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Re: Ending of Mark?

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  • Jim West
    ... Hmmm... And one might say as well that those who have taken even a cursory look at the primary evidence (i.e. the textual variants) would, I think, not
    Message 1 of 21 , Jan 27, 1999
      At 05:48 PM 1/27/99 -0500, you wrote:

      > The textual witnesses clearly tell against inclusion of the longer ending [of
      >Mark]
      > The internal evidence (which I did not mention) is likwise unambiguous in
      > its opposition to inclusion.>>
      >
      > Those who have read William Farmer's "The Last Twelve Verses.." would, I
      >think, wisely refrain from such strong statements as the above. The internal
      >evidence is certainly not "unambiguous in its opposition to inclusion."
      >
      >Leonard Maluf


      Hmmm... And one might say as well that those who have taken even a cursory
      look at the primary evidence (i.e. the textual variants) would, I think, not
      find it necessary to rely on a secondary source to tell them what is there.
      It is not merely the internal evidence that is telling- or even primary. It
      is the textual evidence.

      Best,

      Jim

      +++++++++++++++++++++++++

      Jim West, ThD
      Quartz Hill School of Theology

      jwest@...
      http://web.infoave.net/~jwest
    • Maluflen@aol.com
      In a message dated 1/27/1999 4:00:00 PM Eastern Standard Time, jwest@Highland.Net writes:
      Message 2 of 21 , Jan 27, 1999
        In a message dated 1/27/1999 4:00:00 PM Eastern Standard Time,
        jwest@... writes:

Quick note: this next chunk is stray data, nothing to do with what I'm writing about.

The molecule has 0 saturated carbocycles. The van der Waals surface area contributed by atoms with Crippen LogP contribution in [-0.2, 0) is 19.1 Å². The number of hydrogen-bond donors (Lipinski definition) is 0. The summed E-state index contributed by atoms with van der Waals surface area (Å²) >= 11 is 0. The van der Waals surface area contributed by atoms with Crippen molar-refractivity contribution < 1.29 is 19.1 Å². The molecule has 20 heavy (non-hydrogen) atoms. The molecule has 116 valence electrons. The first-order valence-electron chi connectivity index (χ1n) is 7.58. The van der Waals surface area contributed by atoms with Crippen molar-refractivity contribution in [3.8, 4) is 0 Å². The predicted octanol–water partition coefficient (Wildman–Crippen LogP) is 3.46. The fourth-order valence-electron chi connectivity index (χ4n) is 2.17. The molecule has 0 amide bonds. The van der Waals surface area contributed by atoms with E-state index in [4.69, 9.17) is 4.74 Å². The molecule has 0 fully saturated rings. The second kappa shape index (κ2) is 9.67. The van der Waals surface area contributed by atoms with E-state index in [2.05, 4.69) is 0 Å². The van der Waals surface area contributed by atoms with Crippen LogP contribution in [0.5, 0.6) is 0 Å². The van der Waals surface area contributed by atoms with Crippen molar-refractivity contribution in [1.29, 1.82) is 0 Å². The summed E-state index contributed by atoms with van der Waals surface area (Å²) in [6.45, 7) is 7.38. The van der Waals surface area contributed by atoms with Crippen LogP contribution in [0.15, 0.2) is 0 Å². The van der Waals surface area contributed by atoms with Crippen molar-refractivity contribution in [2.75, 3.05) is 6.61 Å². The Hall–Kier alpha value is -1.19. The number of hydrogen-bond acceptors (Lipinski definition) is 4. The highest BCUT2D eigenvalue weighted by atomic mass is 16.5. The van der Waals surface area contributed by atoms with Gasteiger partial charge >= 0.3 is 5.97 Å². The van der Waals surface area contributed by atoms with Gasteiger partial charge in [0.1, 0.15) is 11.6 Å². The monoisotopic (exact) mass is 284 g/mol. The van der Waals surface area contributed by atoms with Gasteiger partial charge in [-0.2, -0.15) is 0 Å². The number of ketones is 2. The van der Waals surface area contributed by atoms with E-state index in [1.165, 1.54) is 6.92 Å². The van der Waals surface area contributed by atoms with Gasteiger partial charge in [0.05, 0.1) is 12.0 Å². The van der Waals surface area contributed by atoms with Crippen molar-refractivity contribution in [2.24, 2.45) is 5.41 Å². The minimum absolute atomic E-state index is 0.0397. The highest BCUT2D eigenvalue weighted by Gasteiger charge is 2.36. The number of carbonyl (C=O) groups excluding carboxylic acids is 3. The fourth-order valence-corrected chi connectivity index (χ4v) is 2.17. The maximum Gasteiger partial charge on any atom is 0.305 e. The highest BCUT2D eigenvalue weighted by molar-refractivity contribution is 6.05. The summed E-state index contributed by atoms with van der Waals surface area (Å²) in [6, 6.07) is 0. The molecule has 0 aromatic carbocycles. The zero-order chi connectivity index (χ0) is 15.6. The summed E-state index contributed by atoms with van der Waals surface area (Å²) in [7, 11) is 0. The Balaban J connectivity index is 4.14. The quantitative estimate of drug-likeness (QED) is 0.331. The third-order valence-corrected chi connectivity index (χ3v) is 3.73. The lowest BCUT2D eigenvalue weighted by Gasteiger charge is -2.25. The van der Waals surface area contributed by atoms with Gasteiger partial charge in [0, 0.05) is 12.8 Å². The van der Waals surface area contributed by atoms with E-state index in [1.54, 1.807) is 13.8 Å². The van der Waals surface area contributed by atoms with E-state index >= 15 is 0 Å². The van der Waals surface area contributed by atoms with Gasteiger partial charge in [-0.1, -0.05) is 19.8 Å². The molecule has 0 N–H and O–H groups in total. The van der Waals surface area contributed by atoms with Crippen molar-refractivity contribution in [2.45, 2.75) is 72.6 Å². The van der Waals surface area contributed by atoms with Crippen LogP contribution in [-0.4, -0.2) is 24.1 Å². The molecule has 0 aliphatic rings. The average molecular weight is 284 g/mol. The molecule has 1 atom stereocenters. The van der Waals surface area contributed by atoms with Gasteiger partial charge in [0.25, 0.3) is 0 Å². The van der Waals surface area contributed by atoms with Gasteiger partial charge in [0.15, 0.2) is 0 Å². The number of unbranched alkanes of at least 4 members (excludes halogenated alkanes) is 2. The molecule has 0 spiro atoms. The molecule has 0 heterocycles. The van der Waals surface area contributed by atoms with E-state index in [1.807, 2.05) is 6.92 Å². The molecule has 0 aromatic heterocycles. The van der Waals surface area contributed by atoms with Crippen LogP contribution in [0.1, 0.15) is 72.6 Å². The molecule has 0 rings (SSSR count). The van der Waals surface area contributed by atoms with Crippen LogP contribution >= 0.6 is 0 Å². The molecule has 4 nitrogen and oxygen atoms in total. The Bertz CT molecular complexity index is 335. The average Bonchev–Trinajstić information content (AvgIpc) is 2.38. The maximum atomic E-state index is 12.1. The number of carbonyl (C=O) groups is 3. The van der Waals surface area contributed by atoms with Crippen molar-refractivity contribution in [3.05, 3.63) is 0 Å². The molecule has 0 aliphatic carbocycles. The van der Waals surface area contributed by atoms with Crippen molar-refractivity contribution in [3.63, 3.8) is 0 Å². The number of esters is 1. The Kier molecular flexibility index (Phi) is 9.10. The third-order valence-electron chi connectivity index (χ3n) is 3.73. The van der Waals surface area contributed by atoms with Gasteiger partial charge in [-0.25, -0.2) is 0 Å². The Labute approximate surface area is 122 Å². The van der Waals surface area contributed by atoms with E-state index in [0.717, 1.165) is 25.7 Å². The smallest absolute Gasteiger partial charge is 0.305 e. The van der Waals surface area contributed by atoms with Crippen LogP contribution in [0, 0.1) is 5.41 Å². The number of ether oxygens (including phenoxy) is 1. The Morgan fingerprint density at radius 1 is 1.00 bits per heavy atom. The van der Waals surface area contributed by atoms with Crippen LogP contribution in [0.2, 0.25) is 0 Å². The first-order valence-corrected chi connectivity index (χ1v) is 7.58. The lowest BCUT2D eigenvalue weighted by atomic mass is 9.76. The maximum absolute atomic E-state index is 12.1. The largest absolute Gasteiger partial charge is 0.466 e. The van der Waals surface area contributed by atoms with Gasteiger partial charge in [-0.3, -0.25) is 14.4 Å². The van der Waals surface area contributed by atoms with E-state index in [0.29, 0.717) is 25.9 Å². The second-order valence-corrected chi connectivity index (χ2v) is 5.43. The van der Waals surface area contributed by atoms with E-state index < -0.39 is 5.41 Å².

<<
        The textual witnesses clearly tell against inclusion of the longer ending [of
        Mark]
        The internal evidence (which I did not mention) is likwise unambiguous in
        its opposition to inclusion.>>

        Those who have read William Farmer's "The Last Twelve Verses.." would, I
        think, wisely refrain from such strong statements as the above. The internal
        evidence is certainly not "unambiguous in its opposition to inclusion."

        Leonard Maluf
      • Carl W. Conrad
        ... It s always struck me as strange that people should argue against EFOBOUNTO GAR. There s absolutely nothing wrong with it even in Classical Greek, inasmuch
        Message 3 of 21 , Jan 27, 1999
          At 10:06 PM +0000 1/27/99, Julian Waterfield wrote:
          >Perhaps we should remember that, although EFOBUNTO GAR may be an
          >insufficient way to end a sentance in classical Greek, Mark is far from
          >Classical.

          It's always struck me as strange that people should argue against EFOBOUNTO
          GAR. There's absolutely nothing wrong with it even in Classical Greek,
          inasmuch as GAR is a postpositive and EFOBOUNTO is a whole clause in itself